Manchester City’s two-year Champions League ban lifted

According to the Court of Arbitration for Sport's (CAS) ruling, Manchester City's two-year UEFA ban from European football has been lifted.

Etihad Stadium

File image of Manchester City's Etihad Stadium.   -  Twitter @ManCity

The Court of Arbitration for Sport upheld City’s appeal against the UEFA ban, but imposed a 10 million euro ($11.3 million) fine for failing to cooperate with investigators.

The verdict by three judges clears the team coached by Pep Guardiola to play in the group stage of the Champions League next season. The case does not affect City’s place in this season’s competition, which resumes next month.

City’s win guarantees tens of millions of dollars in UEFA prize money next season. It also protects against players leaving to seek Champions League action with another club.

Guardiola had pledged to stay in Manchester “no matter what happens” in the courts. UEFA punished Man City in February for “serious breaches” of rules monitoring club finances and failing to cooperate with investigators. The allegations included that City, owned by Abu Dhabi’s royal family, misled UEFA over several years to meet financial integrity rules - known as Financial Fair Play - required to enter European club competitions.

City denied wrongdoing, and said it had “irrefutable evidence” the claims were not true.

READ| Man City's appeal of UEFA ban: Cloak of secrecy remains

The urgent ruling came one month after a three-day hearing held by video link between Switzerland and England. A full verdict detailing the evidence, expert witness testimony and the judges’ reasons is unlikely to be published for at least several weeks.

UEFA-appointed investigators opened a case after leaked club emails and documents from City officials were published by German magazine Der Spiegel in November 2018. They were likely obtained by a hacker from Portugal.

The published evidence appeared to show City deceived UEFA by overstating sponsorship deals from 2012-16 and hid the source of revenue linked to state-backed companies in Abu Dhabi.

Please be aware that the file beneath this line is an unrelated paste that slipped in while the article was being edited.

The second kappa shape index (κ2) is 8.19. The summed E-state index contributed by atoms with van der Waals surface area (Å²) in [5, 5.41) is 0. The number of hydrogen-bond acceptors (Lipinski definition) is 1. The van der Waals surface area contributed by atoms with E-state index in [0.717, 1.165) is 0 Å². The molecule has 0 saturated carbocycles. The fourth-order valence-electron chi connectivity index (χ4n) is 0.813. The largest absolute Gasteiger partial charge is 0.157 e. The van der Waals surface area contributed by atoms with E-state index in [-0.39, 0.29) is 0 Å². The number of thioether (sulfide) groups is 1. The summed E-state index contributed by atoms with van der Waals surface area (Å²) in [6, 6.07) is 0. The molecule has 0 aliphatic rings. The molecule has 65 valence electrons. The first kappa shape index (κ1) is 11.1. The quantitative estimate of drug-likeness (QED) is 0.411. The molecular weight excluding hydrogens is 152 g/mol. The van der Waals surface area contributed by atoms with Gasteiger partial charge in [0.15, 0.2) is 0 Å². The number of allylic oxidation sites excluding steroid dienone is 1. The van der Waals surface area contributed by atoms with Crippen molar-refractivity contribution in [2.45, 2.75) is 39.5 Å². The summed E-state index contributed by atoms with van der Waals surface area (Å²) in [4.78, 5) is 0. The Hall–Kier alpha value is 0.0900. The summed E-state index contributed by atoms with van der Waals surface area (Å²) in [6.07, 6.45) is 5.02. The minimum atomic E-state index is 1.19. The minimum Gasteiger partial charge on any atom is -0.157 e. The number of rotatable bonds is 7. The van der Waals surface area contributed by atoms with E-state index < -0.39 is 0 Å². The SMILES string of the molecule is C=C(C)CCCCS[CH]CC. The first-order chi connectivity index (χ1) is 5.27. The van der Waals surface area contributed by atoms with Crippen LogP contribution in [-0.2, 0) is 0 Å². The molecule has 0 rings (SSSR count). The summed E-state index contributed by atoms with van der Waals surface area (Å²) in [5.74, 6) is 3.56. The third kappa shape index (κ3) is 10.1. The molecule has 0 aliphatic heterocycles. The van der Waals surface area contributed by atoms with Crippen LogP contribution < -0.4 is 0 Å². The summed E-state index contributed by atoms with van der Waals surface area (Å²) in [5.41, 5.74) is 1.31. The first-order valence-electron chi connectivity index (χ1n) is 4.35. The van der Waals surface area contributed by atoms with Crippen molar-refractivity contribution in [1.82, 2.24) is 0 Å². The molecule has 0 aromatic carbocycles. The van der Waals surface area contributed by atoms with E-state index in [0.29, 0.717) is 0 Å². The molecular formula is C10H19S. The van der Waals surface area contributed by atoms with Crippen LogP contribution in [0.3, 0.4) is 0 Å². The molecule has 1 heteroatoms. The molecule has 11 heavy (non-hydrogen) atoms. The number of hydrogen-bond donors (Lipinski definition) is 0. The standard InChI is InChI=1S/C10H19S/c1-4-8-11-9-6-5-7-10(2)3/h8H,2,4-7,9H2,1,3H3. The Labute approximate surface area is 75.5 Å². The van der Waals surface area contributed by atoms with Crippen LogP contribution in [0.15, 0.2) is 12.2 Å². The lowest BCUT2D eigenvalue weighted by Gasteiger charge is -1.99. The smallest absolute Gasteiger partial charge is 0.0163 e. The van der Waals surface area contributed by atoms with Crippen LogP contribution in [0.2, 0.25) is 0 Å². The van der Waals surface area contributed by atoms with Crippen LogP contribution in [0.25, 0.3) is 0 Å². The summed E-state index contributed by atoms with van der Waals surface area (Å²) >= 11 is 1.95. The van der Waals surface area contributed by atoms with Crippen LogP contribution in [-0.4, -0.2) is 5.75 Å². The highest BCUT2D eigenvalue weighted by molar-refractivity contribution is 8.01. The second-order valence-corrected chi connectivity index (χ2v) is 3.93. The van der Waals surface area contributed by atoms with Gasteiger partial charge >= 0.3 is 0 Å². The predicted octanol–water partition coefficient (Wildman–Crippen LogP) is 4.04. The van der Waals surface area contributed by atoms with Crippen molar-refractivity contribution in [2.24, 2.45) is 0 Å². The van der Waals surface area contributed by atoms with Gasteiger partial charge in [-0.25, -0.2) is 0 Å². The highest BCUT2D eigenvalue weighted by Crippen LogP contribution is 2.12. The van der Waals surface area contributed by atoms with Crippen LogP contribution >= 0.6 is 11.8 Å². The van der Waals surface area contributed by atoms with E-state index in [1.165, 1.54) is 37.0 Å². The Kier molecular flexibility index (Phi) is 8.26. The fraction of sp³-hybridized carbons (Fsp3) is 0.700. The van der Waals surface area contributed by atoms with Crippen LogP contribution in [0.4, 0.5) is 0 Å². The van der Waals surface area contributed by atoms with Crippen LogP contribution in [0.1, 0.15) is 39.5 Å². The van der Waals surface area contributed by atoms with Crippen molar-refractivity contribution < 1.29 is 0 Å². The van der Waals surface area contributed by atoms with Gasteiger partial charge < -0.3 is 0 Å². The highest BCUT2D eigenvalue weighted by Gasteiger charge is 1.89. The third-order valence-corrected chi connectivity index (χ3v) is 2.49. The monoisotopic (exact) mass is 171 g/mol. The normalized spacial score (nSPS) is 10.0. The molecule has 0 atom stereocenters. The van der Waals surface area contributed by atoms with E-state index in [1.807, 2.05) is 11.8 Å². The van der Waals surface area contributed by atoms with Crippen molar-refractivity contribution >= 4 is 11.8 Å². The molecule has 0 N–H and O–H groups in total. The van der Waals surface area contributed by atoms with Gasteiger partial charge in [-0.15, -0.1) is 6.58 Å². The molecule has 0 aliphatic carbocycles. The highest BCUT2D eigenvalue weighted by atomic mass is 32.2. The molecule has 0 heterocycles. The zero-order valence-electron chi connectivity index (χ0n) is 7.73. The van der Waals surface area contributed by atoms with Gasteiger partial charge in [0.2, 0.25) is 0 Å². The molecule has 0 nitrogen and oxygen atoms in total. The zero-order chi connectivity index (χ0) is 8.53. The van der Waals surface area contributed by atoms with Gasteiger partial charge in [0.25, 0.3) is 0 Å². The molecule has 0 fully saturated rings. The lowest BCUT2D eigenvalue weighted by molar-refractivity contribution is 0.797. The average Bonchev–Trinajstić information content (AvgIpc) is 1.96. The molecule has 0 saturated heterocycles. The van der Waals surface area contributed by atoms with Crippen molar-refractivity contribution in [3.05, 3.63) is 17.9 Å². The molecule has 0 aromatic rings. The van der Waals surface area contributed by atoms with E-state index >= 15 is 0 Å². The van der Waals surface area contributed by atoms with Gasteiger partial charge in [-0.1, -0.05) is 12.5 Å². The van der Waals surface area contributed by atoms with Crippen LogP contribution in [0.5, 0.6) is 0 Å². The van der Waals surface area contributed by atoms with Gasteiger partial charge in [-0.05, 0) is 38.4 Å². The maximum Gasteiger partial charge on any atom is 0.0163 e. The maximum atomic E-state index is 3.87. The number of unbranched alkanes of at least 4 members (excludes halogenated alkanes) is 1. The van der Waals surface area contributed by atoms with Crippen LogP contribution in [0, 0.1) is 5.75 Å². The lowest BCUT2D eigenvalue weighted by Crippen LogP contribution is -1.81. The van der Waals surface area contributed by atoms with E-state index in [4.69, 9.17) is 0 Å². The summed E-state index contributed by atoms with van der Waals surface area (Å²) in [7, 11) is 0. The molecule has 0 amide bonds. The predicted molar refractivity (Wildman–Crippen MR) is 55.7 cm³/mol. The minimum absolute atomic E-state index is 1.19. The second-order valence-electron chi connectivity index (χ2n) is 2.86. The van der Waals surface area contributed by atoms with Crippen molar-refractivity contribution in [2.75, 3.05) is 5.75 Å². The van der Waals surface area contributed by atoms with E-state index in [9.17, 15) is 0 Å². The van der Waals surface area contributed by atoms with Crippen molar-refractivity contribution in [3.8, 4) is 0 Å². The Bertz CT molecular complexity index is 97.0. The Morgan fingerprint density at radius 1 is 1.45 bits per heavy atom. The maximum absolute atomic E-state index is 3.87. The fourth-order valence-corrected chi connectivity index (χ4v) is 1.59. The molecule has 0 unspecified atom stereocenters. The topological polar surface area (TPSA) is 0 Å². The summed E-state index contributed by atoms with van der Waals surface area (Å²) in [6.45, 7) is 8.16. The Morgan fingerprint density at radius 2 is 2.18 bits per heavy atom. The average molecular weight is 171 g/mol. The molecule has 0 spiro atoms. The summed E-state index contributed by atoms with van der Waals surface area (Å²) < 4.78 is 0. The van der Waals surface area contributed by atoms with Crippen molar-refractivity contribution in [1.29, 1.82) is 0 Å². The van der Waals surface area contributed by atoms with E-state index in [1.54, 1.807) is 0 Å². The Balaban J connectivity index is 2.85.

City never disputed the documents were authentic, but argued the evidence was stolen and reported out of context.

UEFA had previously signed off on City’s submitted accounts since 2014. That year, UEFA fined City 20 million euros ($22.6 million) of its Champions League prize money in a first wave of assessments of European clubs’ finances.

UEFA could choose to challenge the CAS ruling at Switzerland’s supreme court. Federal appeals in CAS cases rarely succeed and only consider narrow grounds of legal procedure.


  • FFP rules, introduced in 2011, are designed to prevent clubs receiving unlimited funds through inflated sponsorship deals with organisations related to owners.
  • Clubs that breach rules can be barred from European competition but negotiated settlements are more common.
  • UEFA opened an investigation into City in March 2019 after the publication of 'Football Leaks' documents led to allegations that the club's Abu Dhabi owners inflated sponsorship agreements to comply with the FFP requirements.
  • The leaked documents included club emails which referred to money being “routed” through sponsors. Reuters was unable to verify if such payments were made.
  • As well as questioning the nature of the documents, City were unhappy at the way in which UEFA's Club Financial Control Body (CFCB) conducted the investigation.
  • The CFCB said when City were banned that the club broke rules by “overstating sponsorship revenue in its accounts and in the break-even information submitted to UEFA between 2012 and 2016”.
  • It added the club had “failed to cooperate in the investigation”.
  • City denied any wrongdoing, adding they had not received a fair hearing and appealed to sport's highest court.
  • CAS said on Monday after overturning the ban that City would be fined 10 million euros for failing to cooperate with UEFA.

(with inputs from Reuters)

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